(source: Nielsen Book Data)9780817355791 20160603
Green Library
xviii, 306 p. : ill., maps ; 25 cm.
  • Introduction
  • Believers of Cemíism : who were the Taínos and where did they come from?
  • Webs of interaction : human beings, other beings, and many things
  • Personhood and the animistic Amerindian perspective
  • Contrasting animistic and naturalistic worldviews
  • The Cemí reveals its personhood and its body form
  • Cemí idols and Taínoan idolatry
  • Cemís and personal identities
  • The power and potency of the Cemís
  • The display of Cemís : personal vs. communal ownership, private vs. public function
  • Face-to-face interactions : Cemís, idols, and the native political elite
  • Hanging on to and losing the power of the Cemí idols
  • The inheritance and reciprocal exchange of Cemí icons
  • Cemís : alienable or inalienable; to give and to keep
  • Stone collars, elbow stones, and caciques
  • Ancestor Cemís and the Cemíification of the caciques
  • The guaíza face masks : gifts of the living for the living
  • The circulation of chief's names, women, and Cemís : between the greater and lesser Antilles
  • Up in arms : Taíno freedom fighters in Higüey and Boriquén
  • The virgin Mary icons and native Cemís : two cases of religious syncretism in Cuba
  • Religious syncretism and transculturation : the crossroads toward new identities
  • Final remarks.
121 p. : ill. ; 25 cm.
  • The public interpretation of archaeological sites
  • A brief history of Mexican archaeology
  • Heritage and archaeological tourism in Mexico and Quintana Roo
  • Living in the Yucatan today
  • Discussion of problems and potential remedies
  • Mexican cultural identity and patrimony in Quintana Roo
  • Public interpretation at Mexican museums
  • Conclusion.
How can we effectively interpret and present one culture to another without stereotypes or over-simplifications? What is the best way to present an authoritative version of a national heritage without also endangering ancient sites or being insensitive to the local customs, beliefs, and religious practices of the indigenous peoples?This volume addresses the ongoing thrust in archaeology to take the next step after preserving the past: Interpreting that past for the future. That future audience includes both local citizens and tourists who may have little background in archaeology, anthropology, or the history of the culture featured. Walker presents the key components of the anthropological study of tourism as a global phenomenon, with particular emphasis on the more prominent arguments for how and why tourism is a universal and meaningful human activity. The highly controversial topic of authenticity is examined, with special attention given to how 'authentic' has been defined and how it relates to the ways in which archaeological sites, artifacts, and cultural traditions are presented - or not presented - to the visiting public.The ephemeral promise of 'authenticity' drives the heritage tourism industry, which is a key consideration for the long-term economy of the Maya Riviera and elsewhere. Through analysis of seven archaeological sites on the Yucatan peninsula that are open to heritage touring, Walker reveals the planned growth of the Maya Riviera since the early 1970s and examines the impact of international tourism on both ancient structures and the contemporary Maya people and culture.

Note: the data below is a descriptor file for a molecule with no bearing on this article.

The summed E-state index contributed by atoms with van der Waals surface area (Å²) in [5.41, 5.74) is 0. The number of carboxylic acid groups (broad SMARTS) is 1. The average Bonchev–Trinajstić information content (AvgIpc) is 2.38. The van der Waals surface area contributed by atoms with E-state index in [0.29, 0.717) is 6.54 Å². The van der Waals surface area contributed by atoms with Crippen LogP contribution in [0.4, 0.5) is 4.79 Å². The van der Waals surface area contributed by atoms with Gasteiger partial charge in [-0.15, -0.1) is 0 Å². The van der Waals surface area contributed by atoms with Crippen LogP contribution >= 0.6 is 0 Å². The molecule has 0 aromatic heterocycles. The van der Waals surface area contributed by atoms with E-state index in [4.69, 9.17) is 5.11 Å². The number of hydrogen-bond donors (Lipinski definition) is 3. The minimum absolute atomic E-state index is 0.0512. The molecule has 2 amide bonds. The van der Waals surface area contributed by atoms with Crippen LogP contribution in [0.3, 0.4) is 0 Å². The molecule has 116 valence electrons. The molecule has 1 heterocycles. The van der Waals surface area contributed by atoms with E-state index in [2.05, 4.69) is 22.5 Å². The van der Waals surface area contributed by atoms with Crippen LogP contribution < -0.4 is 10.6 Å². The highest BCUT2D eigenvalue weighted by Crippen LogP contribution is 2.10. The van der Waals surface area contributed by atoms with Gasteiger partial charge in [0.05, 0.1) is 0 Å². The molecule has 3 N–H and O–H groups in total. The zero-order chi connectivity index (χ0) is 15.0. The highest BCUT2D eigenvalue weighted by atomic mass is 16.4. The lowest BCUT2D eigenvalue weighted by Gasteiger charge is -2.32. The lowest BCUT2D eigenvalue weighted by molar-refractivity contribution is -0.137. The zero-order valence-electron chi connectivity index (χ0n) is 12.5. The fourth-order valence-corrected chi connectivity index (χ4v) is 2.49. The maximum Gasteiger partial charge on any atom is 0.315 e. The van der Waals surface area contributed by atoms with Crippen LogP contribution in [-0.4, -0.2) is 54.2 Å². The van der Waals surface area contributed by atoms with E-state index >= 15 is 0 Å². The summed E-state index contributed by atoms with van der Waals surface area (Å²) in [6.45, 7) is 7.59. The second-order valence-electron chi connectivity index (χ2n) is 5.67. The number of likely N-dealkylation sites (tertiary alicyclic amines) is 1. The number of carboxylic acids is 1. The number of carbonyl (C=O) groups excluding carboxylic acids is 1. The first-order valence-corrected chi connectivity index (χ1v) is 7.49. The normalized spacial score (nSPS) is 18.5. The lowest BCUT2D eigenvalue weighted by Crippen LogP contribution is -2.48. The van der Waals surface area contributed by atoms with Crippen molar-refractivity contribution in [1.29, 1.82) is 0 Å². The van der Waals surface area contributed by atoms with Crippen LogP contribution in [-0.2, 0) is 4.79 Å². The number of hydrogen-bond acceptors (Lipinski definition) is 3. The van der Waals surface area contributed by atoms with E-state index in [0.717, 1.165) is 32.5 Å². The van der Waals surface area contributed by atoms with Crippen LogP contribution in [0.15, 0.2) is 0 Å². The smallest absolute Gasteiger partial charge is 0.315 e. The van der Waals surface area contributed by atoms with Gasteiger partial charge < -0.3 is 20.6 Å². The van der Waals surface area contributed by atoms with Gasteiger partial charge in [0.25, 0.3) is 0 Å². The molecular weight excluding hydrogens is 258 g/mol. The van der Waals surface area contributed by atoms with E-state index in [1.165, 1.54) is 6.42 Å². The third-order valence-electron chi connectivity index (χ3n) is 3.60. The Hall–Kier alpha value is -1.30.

(source: Nielsen Book Data)9780817355142 20160528
Green Library
xiv, 154 p. : ill., maps ; 24 cm.
  • Myth 1. Caribbean history started with the arrival of Christoper Columbus in 1492
  • Myth 2. The Arawaks and Caribs were the two major groups in the precolonial Caribbean
  • Myth 3. Columbus met Arawaks in the northern Caribbean
  • Myth 4. The natives encountered by Christopher Columbus in the northern Caribbean migrated from South America
  • Myth 5. The Arawaks were the first potters and farmers to have settled in the Caribbean
  • Myth 6. The Ciboneys lived in western Cuba at the time of Spanish contact
  • Myth 7. The Island-Caribs were cannnibals
  • Myth 8. All the Amerindians migrating from South America to the Caribbean island-hopped from the continent to the Lesser and Greater Antilles
  • Myth 9. The Spanish introduced syphilis into the Caribbean and the new world
  • Myth 10. Christopher Columbus wrote the version of his "Diario" (diary) that we use today
  • Myth 11. The Spanish colonists brought "civilization" to native societies in the Caribbean.
ix, 285 p. : ill., maps.
xi, 234 p. : ill., maps ; 24 cm.
  • The Caribbean : a continent divided by water / Joshua M. Torres and Reniel Rodríguez Ramos
  • Developing weights-of-evidence predictive models for the cultural resource management of pre-columbian sites in Trinidad / Basil A. Reid
  • Forward planning : the utilization of GIS in the management of archaeological resources in Barbados / Kevin Farmer
  • Developing an archaeological information system for Trinidad and Tobago / Bheshem Ramlal and Basil A. Reid
  • Maps, matricals, and material remains : an archaeological GIS of late-eighteenth-century historic sites on St. John, Danish West Indies / Douglas V. Armstrong ... [et al.]
  • Understanding Nevis : GPS and archaeological field survey in a postcolonial landscape / Roger H. Leech
  • The use of imagery to locate Taino sites in Jamaica in a GIS environment / Parris Lyew-Ayee and Ivor Conolley
  • Geophysics and the search for Raleigh's outpost on Trinidad / Eric Klingelhofer
  • Geophysics and volcanic islands : resistivity and gradiometry on St. Eustatius / R. Grant Gilmore III
  • Postscript: Archaeology and geoinformatics from a Caribbeanist perspective / Basil A. Reid.
xii, 293 p. : ill., maps ; 24 cm.
  • Crossing disciplinary boundaries and national borders : new methods and techniques in the study of archaeological materials from the Caribbean / Corinne L. Hofman, Menno L.P. Hoogland, and Annelou L. van Gijn
  • In tuneful threefold : combining conventional archaeological methods, archaeometric techniques, and ethnoarchaeological research in the study of precolonial pottery of the Caribbean / Corinne L. Hofman ... [et al.]
  • American gold and European brass : metal objects and indigenous values in the cemetery of El Chorro de Maíta, Cuba / Jago Cooper, Marcos Martinón-Torres, and Roberto Valcárcel Rojas